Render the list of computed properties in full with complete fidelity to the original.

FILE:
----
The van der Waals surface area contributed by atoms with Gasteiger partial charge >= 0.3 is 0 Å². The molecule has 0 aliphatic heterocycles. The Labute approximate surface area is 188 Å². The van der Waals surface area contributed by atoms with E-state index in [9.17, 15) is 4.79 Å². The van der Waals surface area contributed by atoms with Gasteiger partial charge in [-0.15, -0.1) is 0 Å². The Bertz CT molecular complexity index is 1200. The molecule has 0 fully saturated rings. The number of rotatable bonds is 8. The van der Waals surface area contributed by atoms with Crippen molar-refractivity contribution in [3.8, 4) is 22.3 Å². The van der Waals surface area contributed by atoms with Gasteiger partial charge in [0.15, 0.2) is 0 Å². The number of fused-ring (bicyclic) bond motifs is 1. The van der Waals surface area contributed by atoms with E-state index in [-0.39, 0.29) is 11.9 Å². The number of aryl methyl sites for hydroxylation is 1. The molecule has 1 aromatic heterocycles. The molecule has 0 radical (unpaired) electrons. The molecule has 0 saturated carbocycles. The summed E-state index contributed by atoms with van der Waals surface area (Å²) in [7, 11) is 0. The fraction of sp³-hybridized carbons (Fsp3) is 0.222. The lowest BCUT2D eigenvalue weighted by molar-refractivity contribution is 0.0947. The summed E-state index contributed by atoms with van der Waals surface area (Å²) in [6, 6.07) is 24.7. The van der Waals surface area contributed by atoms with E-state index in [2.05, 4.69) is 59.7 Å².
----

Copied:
The van der Waals surface area contributed by atoms with Gasteiger partial charge >= 0.3 is 0 Å². The molecule has 0 aliphatic heterocycles. The Labute approximate surface area is 188 Å². The van der Waals surface area contributed by atoms with E-state index in [9.17, 15) is 4.79 Å². The van der Waals surface area contributed by atoms with Gasteiger partial charge in [-0.15, -0.1) is 0 Å². The Bertz CT molecular complexity index is 1200. The molecule has 0 fully saturated rings. The number of rotatable bonds is 8. The van der Waals surface area contributed by atoms with Crippen molar-refractivity contribution in [3.8, 4) is 22.3 Å². The van der Waals surface area contributed by atoms with Gasteiger partial charge in [0.15, 0.2) is 0 Å². The number of fused-ring (bicyclic) bond motifs is 1. The van der Waals surface area contributed by atoms with E-state index in [-0.39, 0.29) is 11.9 Å². The number of aryl methyl sites for hydroxylation is 1. The molecule has 1 aromatic heterocycles. The molecule has 0 radical (unpaired) electrons. The molecule has 0 saturated carbocycles. The summed E-state index contributed by atoms with van der Waals surface area (Å²) in [7, 11) is 0. The fraction of sp³-hybridized carbons (Fsp3) is 0.222. The lowest BCUT2D eigenvalue weighted by molar-refractivity contribution is 0.0947. The summed E-state index contributed by atoms with van der Waals surface area (Å²) in [6, 6.07) is 24.7. The van der Waals surface area contributed by atoms with E-state index in [2.05, 4.69) is 59.7 Å².